CAN Bus Sniffing

Reverse engineering CAN bus data from an EV.


In connected cars manufacturers gather diagnostic data and transmit them for field studies or planed maintenance. The GSM modem in my smart electric drive EV was in this mode for a certain time. I wanted to know what information was gathered and began to analyze the CAN bus traffic of the car.

Digging into the CAN bus protocol I managed to reverse engineer queries for the cell voltages and the cell capacities. Beside the diagnostic information there is a lot of useful data about the status of the car…

When sniffing and logging the complete CAN bus traffic, you need a fast processor. An Arduino based logger, saving the sniffed data to a SD-card, is often not fast enough for capturing the whole traffic. Most cars use a 500kbit/s data rate (or above) and with a bus load of 40% you will have to save about 1500 messages per second.

For this purpose a Raspberry Pi is a very capable platform. Get a CAN bus shield like the PICAN and install the free CAN utils software. This is a socket CAN driver and utility package.

You will find a very useful tutorial about everything you need to know about CAN bus on a RPi from the CowFish team here . Also take a look at the site of Chad Gibbons. So get the hardware and prepare the RPi for the CAN utils and start sniffing…

But for what are we looking? The high voltage battery of the Smart ED consist of 93 lithium ion cells. A battery management system is controlling them and will store the data. When the GSM modem requests the cell voltages, there will be  a “large” set of data, send in blocks. 93 cells with high- and low-byte are at least 186 bytes + some more control-messages.

CAN message data structure

So lets look at the data structure on CAN bus messages:

can0 00F [8] 53 6D 61 72 74 2D 45 44

  • can0 is the name of the interface on the RPi
  • 00F is a CAN message ID
  • [8] will give you the data length in bytes
  • then those payload bytes will follow: 53 6D 61 72 74 2D 45 44

The messages are transmitted on a shared bus system and data collision must be avoided:

ECU 15 (ID 0x00F) wants to transmit data to ECU 1. If ECU 16 (ID 0x010) is going to send data in the same moment, those two messages will collide. The arbitration mechanism will prevent this collision, because ECU 16 will probe each Bit of it’s ID (starting with the MSB) and will stop, if an other ID is already sending. So lower IDs will have a higher priority and can interrupt higher IDs from being sent.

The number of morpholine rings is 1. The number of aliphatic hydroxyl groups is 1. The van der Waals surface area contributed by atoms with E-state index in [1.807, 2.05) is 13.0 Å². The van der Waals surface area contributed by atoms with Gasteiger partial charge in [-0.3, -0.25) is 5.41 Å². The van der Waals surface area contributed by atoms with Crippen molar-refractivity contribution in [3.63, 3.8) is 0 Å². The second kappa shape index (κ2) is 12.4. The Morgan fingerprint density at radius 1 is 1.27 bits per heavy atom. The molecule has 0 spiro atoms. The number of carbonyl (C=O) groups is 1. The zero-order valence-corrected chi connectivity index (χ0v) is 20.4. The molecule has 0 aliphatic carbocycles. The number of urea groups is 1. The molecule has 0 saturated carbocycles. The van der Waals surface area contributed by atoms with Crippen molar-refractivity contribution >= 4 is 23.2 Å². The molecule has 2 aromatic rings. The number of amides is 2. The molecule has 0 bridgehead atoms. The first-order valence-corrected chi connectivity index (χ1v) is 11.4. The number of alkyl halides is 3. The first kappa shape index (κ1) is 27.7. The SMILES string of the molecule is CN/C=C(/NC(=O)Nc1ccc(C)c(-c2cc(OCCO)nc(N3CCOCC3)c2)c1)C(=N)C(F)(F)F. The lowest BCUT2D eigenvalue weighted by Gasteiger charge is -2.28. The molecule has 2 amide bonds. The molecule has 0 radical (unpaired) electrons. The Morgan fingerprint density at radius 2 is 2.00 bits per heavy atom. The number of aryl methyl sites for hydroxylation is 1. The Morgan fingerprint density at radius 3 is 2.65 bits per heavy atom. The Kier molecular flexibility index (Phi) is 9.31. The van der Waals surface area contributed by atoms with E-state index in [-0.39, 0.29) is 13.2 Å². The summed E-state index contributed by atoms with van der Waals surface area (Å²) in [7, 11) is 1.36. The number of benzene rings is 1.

When searching for diagnostic information, you will have to look at high IDs mostly in the range of 0x700 and above.

When scanning set filters to show only the selected ID range and skip all other IDs.

A First Success

While searching for those IDs I stumbled across this interesting packet:

can0  7E7   [8]  03 22 02 08 FF FF FF FF
  can0  7EF   [8]  11 93 62 02 08 0E A7 0E
  can0  7E7   [8]  30 08 14 FF FF FF FF FF
  can0  7EF   [8]  21 A9 0E A5 0E AD 0E AC
  can0  7EF   [8]  22 0E A6 0E AB 0E A4 0E
  can0  7EF   [8]  23 AD 0E A6 0E A9 0E AB
  can0  7EF   [8]  24 0E AC 0E A4 0E A9 0E
  can0  7EF   [8]  25 A4 0E AE 0E AA 0E AD
  can0  7EF   [8]  26 0E AB 0E AA 0E A9 0E
  can0  7EF   [8]  27 A3 0E AA 0E A6 0E A8
  can0  7EF   [8]  28 0E AC 0E AB 0E AE 0E
  can0  7E7   [8]  30 08 14 FF FF FF FF FF
  can0  7EF   [8]  29 92 0E A7 0E A5 0E AD
  can0  7EF   [8]  2A 0E AA 0E AA 0E A7 0E
  can0  7EF   [8]  2B A4 0E 9F 0E A2 0E AC
  can0  7EF   [8]  2C 0E AB 0E AD 0E A5 0E
  can0  7EF   [8]  2D A4 0E A5 0E A8 0E AD
  can0  7EF   [8]  2E 0E A8 0E A1 0E A6 0E
  can0  7EF   [8]  2F A5 0E A7 0E A8 0E A4
  can0  7EF   [8]  20 0E AA 0E AD 0E A7 0E
  can0  7E7   [8]  30 08 14 FF FF FF FF FF
  can0  7EF   [8]  21 A4 0E AB 0E A3 0E A2
  can0  7EF   [8]  22 0E A6 0E AA 0E A8 0E
  can0  7EF   [8]  23 AD 0E AF 0E AE 0E AE
  can0  7EF   [8]  24 0E AB 0E AD 0E AB 0E
  can0  7EF   [8]  25 A9 0E A6 0E A4 0E A5
  can0  7EF   [8]  26 0E AA 0E A1 0E A2 0E
  can0  7EF   [8]  27 A0 0E 9B 0E A2 0E A0
  can0  7EF   [8]  28 0E 90 0E 9F 0E A1 0E
  can0  7E7   [8]  30 08 14 FF FF FF FF FF
  can0  7EF   [8]  29 9E 0E 9C 0E A2 0E A1
  can0  7EF   [8]  2A 0E 9F 0E A4 0E 9D 0E
  can0  7EF   [8]  2B A1 FF FF FF FF FF FF
  can0  7EF   [8]  2C FF FF FF FF FF FF FF
  can0  7EF   [8]  2D FF FF FF FF FF FF FF
  can0  7EF   [8]  2E FF FF FF FF FF FF FF

The active IDs are 0x7E7 and 0x7EF. The request is sent to ID 0x7E7 and the listening ECU is responding with an offset of 0x008 using a message ID of 0x7EF.

Transport Layer

This behaviour and the data structure is described by transport protocols like ISO 15765-2 and the Unified Diagnostic Service.

You will find useful information about the CAN bus and the transport layer here:

Decoding Cell Voltages and Cell Capacities

With this knowledge you can identify two-byte-data consisting of high- and low-byte carrying plausible content.

The BMS software in the Smart ED seems to handle 200 cells in total, so there will be data for 93 cells and the rest on the multi frame message is filled with 0xFF values.

The cell voltage request will give you 0x193 bytes of data – equal to 403 bytes. Three bytes are for the UDS response 62 02 08 and then 400 = 200 high-/ low-bytes follow…

Within the capacity request additional data is buried, so there will be 430 bytes in this answer (equal to 0x1AE):

Using these queries I have built my own diagnostics tool using an Arduino Uno & a CAN bus shield. You find the project tutorial here.

I hope you are now inspired for finding useful information within your car’s CAN bus.

Have fun!

Source: CAN Bus Sniffing

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